It was a pipedream from beginning to end, which is why the only surprise is how quickly the bubble burst, once Barack Obama signalled to Pete Buttigieg and Amy Klobuchar that it was time to pull out of the Democratic race and endorse Biden.

But that was not the only pipedream. It is equally deluded to imagine that America is poised for a rebirth along the lines of 1776 and 1861, since it is no longer a modest little republic, but a global empire, whose crisis will engulf the world. The same goes for Creegan’s assurances that “parliamentary forms are too great a source of legitimacy for the existing order to be abolished” and that “[i]t is therefore highly unlikely … that even newly arisen authoritarian figures – Viktor Orbán, Andrzej Duda, Trump – will conduct a frontal assault on electoral democracy”.

This is misleading, since – especially in the US – such forms are so hollowed out after decades of corruption and economic polarisation that there is no need to confront them head on: they are so decrepit that such figures have no trouble bending them to their will.

This is doubly true in the wake of Covid-19. A recent example occurred in Wisconsin, where, thanks to the miracle of gerrymandering, Republicans have managed to retain control of 64% of the state assembly despite winning just 47% of the vote. As the liberal New York Times columnist, Paul Krugman, recently pointed out, they were able to use such advantages to ram through a special election on April 7, even though in big cities like Milwaukee polling places would be closed due to the pandemic. But that was the point: to discourage participation by poor people and non-whites in order to deepen their own minority rule. With Trump declaring that “you’d never have a Republican elected in this country again” if early voting or mail-in ballots are expanded in response to the pandemic, we can expect more such dirty tricks in November – perhaps enough to throw the entire election.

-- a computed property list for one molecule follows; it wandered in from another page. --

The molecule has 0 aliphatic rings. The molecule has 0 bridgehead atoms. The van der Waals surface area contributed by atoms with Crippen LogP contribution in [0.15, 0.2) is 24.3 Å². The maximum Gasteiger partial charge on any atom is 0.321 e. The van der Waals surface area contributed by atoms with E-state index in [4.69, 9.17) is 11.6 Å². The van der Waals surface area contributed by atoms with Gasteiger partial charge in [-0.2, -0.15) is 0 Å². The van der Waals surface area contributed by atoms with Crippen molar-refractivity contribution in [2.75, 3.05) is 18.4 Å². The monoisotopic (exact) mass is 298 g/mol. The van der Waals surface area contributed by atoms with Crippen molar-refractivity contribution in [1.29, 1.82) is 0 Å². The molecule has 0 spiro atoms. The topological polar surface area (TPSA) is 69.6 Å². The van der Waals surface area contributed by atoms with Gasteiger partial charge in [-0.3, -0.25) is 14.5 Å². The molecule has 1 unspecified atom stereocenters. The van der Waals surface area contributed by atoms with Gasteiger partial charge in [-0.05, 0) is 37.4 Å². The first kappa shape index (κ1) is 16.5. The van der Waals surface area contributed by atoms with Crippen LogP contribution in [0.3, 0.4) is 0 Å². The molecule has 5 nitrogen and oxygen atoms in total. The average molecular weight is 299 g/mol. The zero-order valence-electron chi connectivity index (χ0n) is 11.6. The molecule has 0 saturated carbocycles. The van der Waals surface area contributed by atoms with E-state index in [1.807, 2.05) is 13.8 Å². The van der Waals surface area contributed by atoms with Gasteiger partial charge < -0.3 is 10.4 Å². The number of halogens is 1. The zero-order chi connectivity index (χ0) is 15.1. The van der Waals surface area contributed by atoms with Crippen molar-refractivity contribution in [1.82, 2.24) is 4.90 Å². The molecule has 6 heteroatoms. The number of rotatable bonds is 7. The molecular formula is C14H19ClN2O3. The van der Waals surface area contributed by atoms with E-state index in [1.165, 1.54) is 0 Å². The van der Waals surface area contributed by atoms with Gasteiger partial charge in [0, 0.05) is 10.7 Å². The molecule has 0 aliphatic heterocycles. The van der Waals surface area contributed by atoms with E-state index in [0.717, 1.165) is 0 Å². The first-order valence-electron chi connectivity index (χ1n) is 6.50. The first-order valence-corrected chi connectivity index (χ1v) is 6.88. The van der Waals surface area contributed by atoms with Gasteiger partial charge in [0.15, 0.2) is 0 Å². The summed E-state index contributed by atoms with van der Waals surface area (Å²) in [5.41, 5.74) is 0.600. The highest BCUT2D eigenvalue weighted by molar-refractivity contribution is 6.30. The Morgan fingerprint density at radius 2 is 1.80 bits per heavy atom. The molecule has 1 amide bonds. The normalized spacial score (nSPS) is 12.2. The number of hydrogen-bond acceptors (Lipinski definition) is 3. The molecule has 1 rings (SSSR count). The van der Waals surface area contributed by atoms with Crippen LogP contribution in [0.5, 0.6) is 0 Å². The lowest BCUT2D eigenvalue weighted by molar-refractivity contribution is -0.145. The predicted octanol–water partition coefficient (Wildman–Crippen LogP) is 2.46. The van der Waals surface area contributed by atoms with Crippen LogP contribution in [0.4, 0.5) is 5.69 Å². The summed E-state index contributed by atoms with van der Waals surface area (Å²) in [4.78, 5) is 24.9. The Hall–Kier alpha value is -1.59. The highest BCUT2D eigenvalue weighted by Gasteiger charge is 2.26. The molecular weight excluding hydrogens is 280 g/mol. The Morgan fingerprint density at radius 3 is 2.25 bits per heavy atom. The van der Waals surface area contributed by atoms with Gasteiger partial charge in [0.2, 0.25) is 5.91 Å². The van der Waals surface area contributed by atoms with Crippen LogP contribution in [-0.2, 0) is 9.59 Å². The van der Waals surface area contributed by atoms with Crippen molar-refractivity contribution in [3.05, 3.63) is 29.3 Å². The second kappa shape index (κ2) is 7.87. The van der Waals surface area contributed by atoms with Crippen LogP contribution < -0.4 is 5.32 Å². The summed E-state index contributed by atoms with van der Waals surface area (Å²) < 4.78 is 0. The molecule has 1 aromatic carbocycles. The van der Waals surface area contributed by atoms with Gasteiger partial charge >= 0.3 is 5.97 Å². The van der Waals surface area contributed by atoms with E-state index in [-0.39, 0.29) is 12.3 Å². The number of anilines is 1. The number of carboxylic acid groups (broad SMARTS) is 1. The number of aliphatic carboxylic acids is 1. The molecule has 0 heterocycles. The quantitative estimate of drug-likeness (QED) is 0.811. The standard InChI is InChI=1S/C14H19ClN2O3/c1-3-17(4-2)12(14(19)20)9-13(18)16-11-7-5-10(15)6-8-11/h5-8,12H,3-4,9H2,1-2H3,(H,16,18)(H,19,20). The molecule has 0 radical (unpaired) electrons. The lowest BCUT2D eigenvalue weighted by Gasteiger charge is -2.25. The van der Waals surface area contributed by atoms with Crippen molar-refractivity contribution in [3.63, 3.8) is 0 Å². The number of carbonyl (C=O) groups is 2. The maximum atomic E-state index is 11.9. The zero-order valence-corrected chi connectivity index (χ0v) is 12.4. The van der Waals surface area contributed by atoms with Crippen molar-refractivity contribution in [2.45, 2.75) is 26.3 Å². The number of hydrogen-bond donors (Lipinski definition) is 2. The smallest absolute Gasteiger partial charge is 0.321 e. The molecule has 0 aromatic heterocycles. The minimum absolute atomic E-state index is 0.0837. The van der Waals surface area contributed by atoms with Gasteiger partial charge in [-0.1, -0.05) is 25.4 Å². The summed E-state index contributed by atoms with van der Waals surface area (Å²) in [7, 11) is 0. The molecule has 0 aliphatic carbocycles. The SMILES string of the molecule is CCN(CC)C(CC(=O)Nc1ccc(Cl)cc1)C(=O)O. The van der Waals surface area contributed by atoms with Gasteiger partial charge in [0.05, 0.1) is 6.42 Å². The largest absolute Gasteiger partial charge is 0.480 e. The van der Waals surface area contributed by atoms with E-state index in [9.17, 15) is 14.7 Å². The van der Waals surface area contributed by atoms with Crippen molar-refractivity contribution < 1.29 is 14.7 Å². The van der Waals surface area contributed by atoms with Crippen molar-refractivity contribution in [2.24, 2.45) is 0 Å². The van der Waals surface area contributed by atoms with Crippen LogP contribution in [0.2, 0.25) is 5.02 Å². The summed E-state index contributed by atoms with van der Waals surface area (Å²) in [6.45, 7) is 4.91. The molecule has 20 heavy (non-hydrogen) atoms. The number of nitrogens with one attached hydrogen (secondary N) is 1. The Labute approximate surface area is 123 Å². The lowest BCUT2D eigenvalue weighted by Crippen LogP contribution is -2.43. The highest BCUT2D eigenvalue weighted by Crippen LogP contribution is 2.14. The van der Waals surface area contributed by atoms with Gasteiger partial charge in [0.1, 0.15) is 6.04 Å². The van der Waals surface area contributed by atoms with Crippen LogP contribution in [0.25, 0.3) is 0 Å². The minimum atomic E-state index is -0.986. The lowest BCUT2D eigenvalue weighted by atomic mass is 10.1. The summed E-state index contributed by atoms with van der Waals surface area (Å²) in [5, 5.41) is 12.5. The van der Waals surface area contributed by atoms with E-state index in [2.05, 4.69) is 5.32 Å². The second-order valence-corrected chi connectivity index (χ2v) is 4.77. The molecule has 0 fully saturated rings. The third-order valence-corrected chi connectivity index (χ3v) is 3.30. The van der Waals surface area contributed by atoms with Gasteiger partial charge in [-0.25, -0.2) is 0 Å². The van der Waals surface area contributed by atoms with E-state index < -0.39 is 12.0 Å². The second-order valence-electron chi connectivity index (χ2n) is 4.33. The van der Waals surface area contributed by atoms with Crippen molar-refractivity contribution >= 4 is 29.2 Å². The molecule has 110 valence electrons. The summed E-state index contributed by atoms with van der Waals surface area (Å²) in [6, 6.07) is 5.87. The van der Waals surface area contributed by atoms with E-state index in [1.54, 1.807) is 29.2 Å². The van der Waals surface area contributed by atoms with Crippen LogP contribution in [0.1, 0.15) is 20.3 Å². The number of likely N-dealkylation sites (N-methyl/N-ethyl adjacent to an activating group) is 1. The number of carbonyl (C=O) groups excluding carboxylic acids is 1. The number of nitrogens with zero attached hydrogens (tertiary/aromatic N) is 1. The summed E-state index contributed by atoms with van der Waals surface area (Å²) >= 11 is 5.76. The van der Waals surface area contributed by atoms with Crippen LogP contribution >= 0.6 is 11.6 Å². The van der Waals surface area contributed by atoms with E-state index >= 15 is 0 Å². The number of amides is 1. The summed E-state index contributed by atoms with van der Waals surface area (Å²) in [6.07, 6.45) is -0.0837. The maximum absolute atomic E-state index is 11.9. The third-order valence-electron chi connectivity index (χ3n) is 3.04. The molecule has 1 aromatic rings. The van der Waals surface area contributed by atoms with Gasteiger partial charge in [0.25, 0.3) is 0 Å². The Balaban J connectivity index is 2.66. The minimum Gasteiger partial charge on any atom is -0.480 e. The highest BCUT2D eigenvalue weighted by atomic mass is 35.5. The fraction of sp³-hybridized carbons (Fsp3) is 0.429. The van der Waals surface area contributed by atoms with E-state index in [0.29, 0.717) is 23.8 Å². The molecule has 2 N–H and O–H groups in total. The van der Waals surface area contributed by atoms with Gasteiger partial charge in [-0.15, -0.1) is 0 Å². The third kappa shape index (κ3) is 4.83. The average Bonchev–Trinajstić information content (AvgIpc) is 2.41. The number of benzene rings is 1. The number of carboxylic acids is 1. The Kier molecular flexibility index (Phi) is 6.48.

If Trump steals a second election, he will have a free hand to do whatever he wants amid the worst economic depression in US history. Instead of a constitutional democracy, America will wind up as a constitutional dictatorship – which is to say, a society in which ancient constitutional norms are used to reinforce a lurch toward authoritarianism. One-man rule will arrive without a single Brownshirt in the street. Yet the constitution will be more sacred than ever.

The fact that Sanders failed miserably in his attempt to do an end-run around the constitutional question suggests that there is nothing the least bit secondary about the issue of a grossly undemocratic political structure.



  1. J Creegan, ‘Primary contradictions’ Weekly WorkerMarch 3 2020.↩︎
  2. P Demarty, ‘Lessons being learned’ Weekly WorkerMarch 12 2020.↩︎
  3. J Creegan, ‘Overdrawn lessons’ Weekly WorkerMarch 26 2020.↩︎
  4. Quoted in WZ Foster History of the Communist Party of the United StatesNew York 1952, chapter 23:↩︎
  5. D Lazare, ‘Abolish the filibuster’ Weekly Worker September 26 2019